Senator MOORE (Queensland) (10:10 PM) -
In 1998, the ABC launched a brand new program called Heywire to give rural youth a voice. I remember travelling in a car between Cairns and Townsville listening to the radio, as I always do-the ABC-and hearing a presentation on what a great new program this was going to be and interviews with a couple of the young people who were the very first entrants in the Heywire contest. In their voices you could feel the passion and the excitement and the real commitment they had to Heywire.
We are now in 2010. I have been in this place several years, and it has taken me seven years to make this speech. I was always going to make a speech on Heywire and tonight, as a result of a promise I made to a few of the Queensland entrants in last year's Heywire contest, I am making it. I met with them at the annual dinner that is held in Canberra, most recently at Old Parliament House. I was sitting and listening to the stories and the commitment and passion from a group of extraordinarily talented young people who cherish their heritage, who enjoyed and were excited about growing up in rural Australia and who genuinely want to tell their stories to the rest of the country. As I listened to them and laughed with them and shared stories with them, I said: 'Okay; this year, in the adjournment debate, I'll be able to give my contribution to what I think is an extraordinarily exciting program.' When Mr Tony Rasmussen, Manager Regional Local Radio in the ABC network, was talking about this year's Heywire people he said:
Heywire celebrates the diversity, passion, humour and the heart-edged reality of young people in regional Australia using the full range of digital storytelling techniques.
What we had in 1998 was the same diversity. In those days we were focusing on people telling their stories, which would then be translated into a radio broadcast. One of the real excitements was when people were selected as regional winners. It varies across the country, but usually about 40 regional stations in Australia pick their local winner, who then gets the opportunity to come to Canberra for a wonderful leadership training program. I know that everyone who comes here really enjoys the leadership and the bonding, but I think what really matters are the networks they make amongst themselves.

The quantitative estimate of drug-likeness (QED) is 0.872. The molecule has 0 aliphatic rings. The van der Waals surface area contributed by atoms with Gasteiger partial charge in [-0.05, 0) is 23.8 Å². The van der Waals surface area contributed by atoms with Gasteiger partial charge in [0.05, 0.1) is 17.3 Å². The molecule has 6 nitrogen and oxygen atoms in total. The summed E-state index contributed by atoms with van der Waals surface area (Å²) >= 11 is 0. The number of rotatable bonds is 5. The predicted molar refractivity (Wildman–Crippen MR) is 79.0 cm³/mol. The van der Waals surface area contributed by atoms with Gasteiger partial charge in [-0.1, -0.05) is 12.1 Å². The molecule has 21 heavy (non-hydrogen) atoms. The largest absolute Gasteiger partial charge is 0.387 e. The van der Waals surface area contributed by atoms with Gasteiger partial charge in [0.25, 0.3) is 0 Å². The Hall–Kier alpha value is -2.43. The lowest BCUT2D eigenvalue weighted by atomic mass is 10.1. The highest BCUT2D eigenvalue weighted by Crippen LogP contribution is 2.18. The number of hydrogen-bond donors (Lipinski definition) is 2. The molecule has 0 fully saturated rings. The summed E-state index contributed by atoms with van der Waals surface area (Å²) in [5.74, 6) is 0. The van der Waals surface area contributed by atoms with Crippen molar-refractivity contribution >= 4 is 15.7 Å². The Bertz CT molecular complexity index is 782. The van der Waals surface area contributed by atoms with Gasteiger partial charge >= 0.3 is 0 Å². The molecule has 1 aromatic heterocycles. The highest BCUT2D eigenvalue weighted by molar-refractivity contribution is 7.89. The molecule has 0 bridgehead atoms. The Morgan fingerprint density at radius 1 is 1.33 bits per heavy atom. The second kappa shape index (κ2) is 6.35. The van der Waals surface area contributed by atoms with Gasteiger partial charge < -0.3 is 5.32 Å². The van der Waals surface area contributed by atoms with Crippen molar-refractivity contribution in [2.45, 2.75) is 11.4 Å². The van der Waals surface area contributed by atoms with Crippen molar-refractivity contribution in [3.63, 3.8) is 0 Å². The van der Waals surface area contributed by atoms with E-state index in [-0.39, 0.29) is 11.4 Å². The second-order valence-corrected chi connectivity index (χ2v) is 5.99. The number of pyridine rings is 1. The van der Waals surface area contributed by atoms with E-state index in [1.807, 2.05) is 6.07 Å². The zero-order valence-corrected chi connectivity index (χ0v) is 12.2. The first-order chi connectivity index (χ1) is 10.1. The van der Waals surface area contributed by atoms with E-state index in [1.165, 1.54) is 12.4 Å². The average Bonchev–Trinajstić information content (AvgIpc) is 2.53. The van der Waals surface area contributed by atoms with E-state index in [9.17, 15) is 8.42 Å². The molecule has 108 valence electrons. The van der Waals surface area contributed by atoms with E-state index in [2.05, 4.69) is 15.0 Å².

You can feel the energy when these people are together. In 1998, most of these were radio transmissions, but now there is a full range of techniques, some of which I do not even understand. These talented young people are able to continue the history and the marvellous legacy of years of sharing their stories, talking about their own lives in regional Australia and very bravely coming forward and letting other people across the nation and internationally learn about the range of personal experiences, the pain and other aspects of growing up and yearning to make sure that their country and their regions are stronger and better.
The stated aim of the Heywire program is to give rural youth a voice in their communities and to give all of Australia some insight into issues, concerns and ideas that are important to youth in rural, regional and remote Australia. The program encourages rural and regionally based young people from across Australia to submit a short story about their experiences. It is mainly for young people between the ages of 16 and 22. Over these many years-over 10 years now-we have had more than 7,000 young people who have been part of this process, and we have built up a great history with the stories.
This year I was lucky enough to meet some of the 'Heywirers' when the young people come to Parliament House. I am not sure why, Mr President, but they are keen to meet with politicians-and I can assure you that politicians are very keen to meet with them. I think it is one of the highlights of our political calendar, the chance to meet with young people from our states-and then, when we are lucky, to attend dinner and to learn about the experiences they have had.